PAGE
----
Ok…next topic in my missive….The whole idea that kids grow up toooooo fast. I haven’t experienced T-ball and after reading DM’s post it just makes me realize it’s one more way we’re pushing things down to younger and younger ages. Find a kindergarten teacher who has at least 20 years experience, or maybe even less. S/he will tell you we’ve pushed down the curriculum. What used to be taught in first grade is now starting to be taught in K. Remember half day kindergarten with rest time, nursery rhymes, songs, stories, and pretend play?? SometImes we don’t even get this in preschools! If you’re like minded on this point check out the Simplicity Parenting movement led by Kim John Payne. (Yes, he has a book.)

    Thanks for letting me rant!!! I feel much better! Now about the T-ball that my husband found in the parks and rec brochure……I think I’ll pass. What will Husband say???

    1. Glad you feel better HTBAMomma…or as I like to call you “the one who bequeaths dehydrators.” 🙂 Your response has me excited to write a post on “Stealth” once April’s A-Z challenge is over. I was totally busted last week when Son opened the recycle bin.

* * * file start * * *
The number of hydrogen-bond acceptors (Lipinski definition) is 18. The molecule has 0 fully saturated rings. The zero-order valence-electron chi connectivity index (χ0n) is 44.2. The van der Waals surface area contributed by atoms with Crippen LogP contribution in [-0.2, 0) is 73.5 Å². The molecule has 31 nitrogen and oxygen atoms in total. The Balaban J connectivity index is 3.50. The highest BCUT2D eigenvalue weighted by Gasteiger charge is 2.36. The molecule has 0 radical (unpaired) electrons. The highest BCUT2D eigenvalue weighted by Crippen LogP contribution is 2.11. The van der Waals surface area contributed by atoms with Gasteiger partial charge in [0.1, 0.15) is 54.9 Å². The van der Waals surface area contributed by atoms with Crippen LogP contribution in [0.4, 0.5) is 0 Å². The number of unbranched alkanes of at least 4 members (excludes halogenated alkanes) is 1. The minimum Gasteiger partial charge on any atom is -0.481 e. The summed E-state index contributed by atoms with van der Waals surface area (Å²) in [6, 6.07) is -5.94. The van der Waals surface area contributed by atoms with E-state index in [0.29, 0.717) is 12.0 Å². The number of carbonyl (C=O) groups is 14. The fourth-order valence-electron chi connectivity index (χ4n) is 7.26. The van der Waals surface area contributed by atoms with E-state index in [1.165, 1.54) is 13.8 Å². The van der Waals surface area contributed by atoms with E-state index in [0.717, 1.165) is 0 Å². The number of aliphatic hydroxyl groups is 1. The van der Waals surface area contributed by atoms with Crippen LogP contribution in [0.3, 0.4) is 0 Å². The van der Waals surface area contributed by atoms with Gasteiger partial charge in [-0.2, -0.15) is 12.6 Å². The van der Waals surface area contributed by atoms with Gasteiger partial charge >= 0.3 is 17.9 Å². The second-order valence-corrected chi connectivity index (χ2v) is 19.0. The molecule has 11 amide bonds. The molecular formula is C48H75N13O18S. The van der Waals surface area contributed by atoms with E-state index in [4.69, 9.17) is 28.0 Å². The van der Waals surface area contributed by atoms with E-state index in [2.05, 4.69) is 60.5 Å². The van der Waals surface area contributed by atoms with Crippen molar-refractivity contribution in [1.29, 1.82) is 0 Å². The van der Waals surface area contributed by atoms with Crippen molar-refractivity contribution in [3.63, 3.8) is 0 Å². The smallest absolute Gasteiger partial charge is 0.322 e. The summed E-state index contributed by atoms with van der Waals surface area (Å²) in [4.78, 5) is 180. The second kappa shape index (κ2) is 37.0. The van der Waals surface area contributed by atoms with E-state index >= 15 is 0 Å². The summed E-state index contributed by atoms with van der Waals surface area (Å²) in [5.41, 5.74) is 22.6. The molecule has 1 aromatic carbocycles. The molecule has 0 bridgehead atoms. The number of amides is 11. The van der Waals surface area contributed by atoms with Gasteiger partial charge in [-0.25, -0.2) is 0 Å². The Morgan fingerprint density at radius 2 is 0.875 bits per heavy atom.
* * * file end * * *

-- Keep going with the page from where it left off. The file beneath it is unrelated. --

It’s true about Kindergarten being the new first grade. Wierd how we make our kids grow up fast but adults work so hard to stay young (forty is the new thirty…) The school we picked for Son has dress-up clothes and free play stations in their first grade classrooms. It sounds like a small thing but to me it was proof that they practice what they preach when it comes to honoring children’s developmental stages.

  4. Oh the goodie bag thing hit a nerve here too.
    I remeber as a kid, you went to a party, you gave a gift, you played games and got a prize if you won, (not everyone won… huh weird that!) had party food and and left with a piece of cake wrapped in a paper napkin and a balloon (if you were lucky).
    I refuse to fill a goodie bag with more sweets knowing that kids have already had a weeks worth of sugary food at the party (it’s never the carrot sticks that go first :o/ ).
    Am I back to the bad Mummy thing again?!! Lol.

    1. We went to a party recently where the kids left with one of the balloons that had been used to decorate the room. I wanted to high-five the mom! I say we call ourselves “retro” and go back to the simpler times.